Hires To You headerThe Illustrated History of Hires Root Beer



The Cotton States and International Exposition in Atlanta drew 800,000 visitors.  The Liberty Bell was displayed, Buffalo Bill Cody put on exhibitions, John Philip Sousa conducted concerts, and Booker T. Washington gave a historic speech on race relations.

Cuba revolted against Spain, partially a result of the severe depression in the Cuban sugar industry caused by the Panic of 1893.

The first professional football game was played in Latrobe, Pennsylvania August 31, 1895.

Charles E. Duryea received the first U.S. patent for a gasoline-driven automobile.

Kodak’s pocket camera turned amateur photography into a popular U.S. hobby.

King C. Gillette, a Crown Cork and Seal Company salesman, developed the safety razor.

The slender, beautiful “Gibson Girl” changed peoples’ perceptions of American women. 

Pabst Brewing Company predicted beer would become the national beverage of the U.S.

Michael J. Owens received several patents for a “Machine For Blowing Glass.”  Owens’ automatic glass blowing machines revolutionized the glass manufacturing industry.

Hires kicked off 1895 by again distributing 4.25” x 2.375” leather covered memo pads.  The incorporated advertising listed 1894 production figures, and promoted 15.0” x 20.0” poster versions of “The Parting of Ruth and Naomi” or “And the Fairies went to Bed,” both “works of art, executed in 13 colors, for framing.”  The posters were offered to anyone sending in signature labels from five packages of Hires Rootbeer and three 2¢ stamps.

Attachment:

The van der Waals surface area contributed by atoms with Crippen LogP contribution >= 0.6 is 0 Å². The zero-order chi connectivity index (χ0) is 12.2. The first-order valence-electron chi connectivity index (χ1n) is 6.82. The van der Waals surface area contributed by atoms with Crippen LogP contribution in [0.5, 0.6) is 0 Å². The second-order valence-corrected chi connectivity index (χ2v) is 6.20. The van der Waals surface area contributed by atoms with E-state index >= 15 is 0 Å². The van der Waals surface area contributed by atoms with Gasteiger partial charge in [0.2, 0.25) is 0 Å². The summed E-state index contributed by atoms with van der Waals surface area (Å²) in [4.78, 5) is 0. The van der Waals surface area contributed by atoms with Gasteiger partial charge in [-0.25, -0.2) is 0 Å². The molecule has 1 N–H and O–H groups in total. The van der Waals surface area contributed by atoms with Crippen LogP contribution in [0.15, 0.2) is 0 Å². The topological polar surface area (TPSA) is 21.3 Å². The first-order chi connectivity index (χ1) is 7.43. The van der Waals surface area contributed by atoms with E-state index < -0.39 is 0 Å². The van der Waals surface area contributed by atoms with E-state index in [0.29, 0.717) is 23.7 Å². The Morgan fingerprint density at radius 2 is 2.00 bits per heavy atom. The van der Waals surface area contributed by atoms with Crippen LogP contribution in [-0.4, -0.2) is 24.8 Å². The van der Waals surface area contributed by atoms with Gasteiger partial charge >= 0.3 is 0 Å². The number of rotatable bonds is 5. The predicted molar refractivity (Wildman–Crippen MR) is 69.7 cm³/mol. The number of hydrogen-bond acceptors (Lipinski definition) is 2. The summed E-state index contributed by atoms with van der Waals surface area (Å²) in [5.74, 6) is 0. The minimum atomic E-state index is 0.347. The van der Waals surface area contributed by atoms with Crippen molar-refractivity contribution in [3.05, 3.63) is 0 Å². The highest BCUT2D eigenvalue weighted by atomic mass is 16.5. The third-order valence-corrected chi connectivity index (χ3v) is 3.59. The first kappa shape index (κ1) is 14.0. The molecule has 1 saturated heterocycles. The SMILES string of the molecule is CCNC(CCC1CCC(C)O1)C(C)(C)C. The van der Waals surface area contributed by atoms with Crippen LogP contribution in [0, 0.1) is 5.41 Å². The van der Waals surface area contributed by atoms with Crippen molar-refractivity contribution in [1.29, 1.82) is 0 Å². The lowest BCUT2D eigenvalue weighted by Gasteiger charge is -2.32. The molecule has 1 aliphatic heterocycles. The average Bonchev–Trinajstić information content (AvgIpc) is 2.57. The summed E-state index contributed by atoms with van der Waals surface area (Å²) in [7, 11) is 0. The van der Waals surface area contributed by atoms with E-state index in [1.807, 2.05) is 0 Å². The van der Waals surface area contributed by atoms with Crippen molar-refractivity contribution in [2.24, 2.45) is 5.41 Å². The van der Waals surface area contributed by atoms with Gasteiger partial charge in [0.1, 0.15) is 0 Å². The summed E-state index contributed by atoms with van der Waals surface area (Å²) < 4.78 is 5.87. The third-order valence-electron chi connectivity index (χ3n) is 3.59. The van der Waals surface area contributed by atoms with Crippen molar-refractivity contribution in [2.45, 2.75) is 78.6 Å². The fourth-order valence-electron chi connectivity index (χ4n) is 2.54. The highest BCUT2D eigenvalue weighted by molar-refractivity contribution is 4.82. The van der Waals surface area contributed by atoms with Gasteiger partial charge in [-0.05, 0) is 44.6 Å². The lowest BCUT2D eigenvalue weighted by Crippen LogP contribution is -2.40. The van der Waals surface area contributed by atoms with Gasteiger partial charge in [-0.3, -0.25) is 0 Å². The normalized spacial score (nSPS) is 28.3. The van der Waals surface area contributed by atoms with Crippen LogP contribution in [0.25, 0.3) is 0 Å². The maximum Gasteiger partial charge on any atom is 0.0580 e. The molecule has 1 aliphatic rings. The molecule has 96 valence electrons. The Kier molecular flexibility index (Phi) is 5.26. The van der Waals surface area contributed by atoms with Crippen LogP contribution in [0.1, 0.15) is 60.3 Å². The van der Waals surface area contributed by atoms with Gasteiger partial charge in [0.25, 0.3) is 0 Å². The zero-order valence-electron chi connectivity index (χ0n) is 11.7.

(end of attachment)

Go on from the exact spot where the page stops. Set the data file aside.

Early in the year a special offer was also mailed to Hires’ retail dealers.  Here’s a portion of the pre-printed mailing envelope they used:

(Figure 1895-01, mailing envelope)

Donaldson Brothers of New York City produced this 5.875" x 5.0" trade card for Hires.  Although marked as copyrighted in 1894, it wasn’t distributed until early 1895.   

(Figure 1895-02, “And then the fairies went to bed" trade card, front)

(Figure 1895-02, “And then the fairies went to bed" trade card, back)

One version of the “All Gone” trade card was printed by the Forbes Lithograph Manufacturing Company in Boston, Massachusetts.  The line “Could I have another glass of that” does not appear above “Hires Rootbeer” at the bottom of the front side, and the company address is listed as “119 Arch St.” rather than 117-119 Arch St.

(Figure 1895-03, “All Gone” trade card, front, 3.0” x 5.0”)

(Figure 1895-03, “All Gone” trade card, back, 3.0” x 5.0”)

Another version of the “All Gone” trade card was printed by Donaldson Brothers Lithographing in New York City.  “Could I have another glass of that” was added above “Hires Rootbeer?” at the bottom of the front side, and the company address is listed as “117-119 Arch St.”

(Figure 1895-04, “All Gone” trade card, front, 3.0” x 5.0”)

(Figure 1895-04, “All Gone” trade card, back, 3.0” x 5.0”)

Early in 1895 Hires produced and distributed a 20 page booklet entitled The Legend of the Golden Chair.  In addition to a story in verse for children, this 3.0" x 5.0" booklet contains considerable information about and advertisements for Hires’ Improved Root Beer.

 (Figure 1895-05, The Legend of the Golden Chair booklet, vertical format)

The Legend of the Golden Chair booklet was also produced in a horizontal format, with a color cover:

(Figure 1895-06, The Legend of the Golden Chair, horizontal format)

Donaldson Brothers Lithographing of New York City also produced a die-cut, round, trade card depicting the Hires Boy offering a toast of “Health, Wealth and Happiness” to nine children gathered around a dining table.  A black waiter is standing by with a tray holding a corked bottle of Hires Root Beer bearing a paper label.

(Figure 1895-07, “Health, Wealth and Happiness” trade card, 6.5” diameter)

(Figure 1895-08, Grocers’ Criterion, April 22, 1895, front page, 11.0” x 14.0”)